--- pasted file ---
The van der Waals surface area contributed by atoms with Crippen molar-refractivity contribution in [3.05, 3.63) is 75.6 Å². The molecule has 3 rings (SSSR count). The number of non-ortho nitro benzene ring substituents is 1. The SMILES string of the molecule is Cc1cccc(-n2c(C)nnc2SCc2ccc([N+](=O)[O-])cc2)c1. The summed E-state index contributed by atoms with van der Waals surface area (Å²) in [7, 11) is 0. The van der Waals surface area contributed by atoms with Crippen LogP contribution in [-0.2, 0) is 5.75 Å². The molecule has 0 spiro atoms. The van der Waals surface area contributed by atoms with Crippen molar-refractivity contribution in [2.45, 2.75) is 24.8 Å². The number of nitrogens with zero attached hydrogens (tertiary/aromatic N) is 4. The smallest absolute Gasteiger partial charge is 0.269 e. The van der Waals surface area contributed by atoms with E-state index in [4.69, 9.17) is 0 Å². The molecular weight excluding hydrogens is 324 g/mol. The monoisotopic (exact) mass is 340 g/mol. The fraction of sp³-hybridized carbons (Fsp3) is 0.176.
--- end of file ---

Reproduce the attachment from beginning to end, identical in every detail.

The van der Waals surface area contributed by atoms with Crippen molar-refractivity contribution in [3.05, 3.63) is 75.6 Å². The molecule has 3 rings (SSSR count). The number of non-ortho nitro benzene ring substituents is 1. The SMILES string of the molecule is Cc1cccc(-n2c(C)nnc2SCc2ccc([N+](=O)[O-])cc2)c1. The summed E-state index contributed by atoms with van der Waals surface area (Å²) in [7, 11) is 0. The van der Waals surface area contributed by atoms with Crippen LogP contribution in [-0.2, 0) is 5.75 Å². The molecule has 0 spiro atoms. The van der Waals surface area contributed by atoms with Crippen molar-refractivity contribution in [2.45, 2.75) is 24.8 Å². The number of nitrogens with zero attached hydrogens (tertiary/aromatic N) is 4. The smallest absolute Gasteiger partial charge is 0.269 e. The van der Waals surface area contributed by atoms with E-state index in [4.69, 9.17) is 0 Å². The molecular weight excluding hydrogens is 324 g/mol. The monoisotopic (exact) mass is 340 g/mol. The fraction of sp³-hybridized carbons (Fsp3) is 0.176.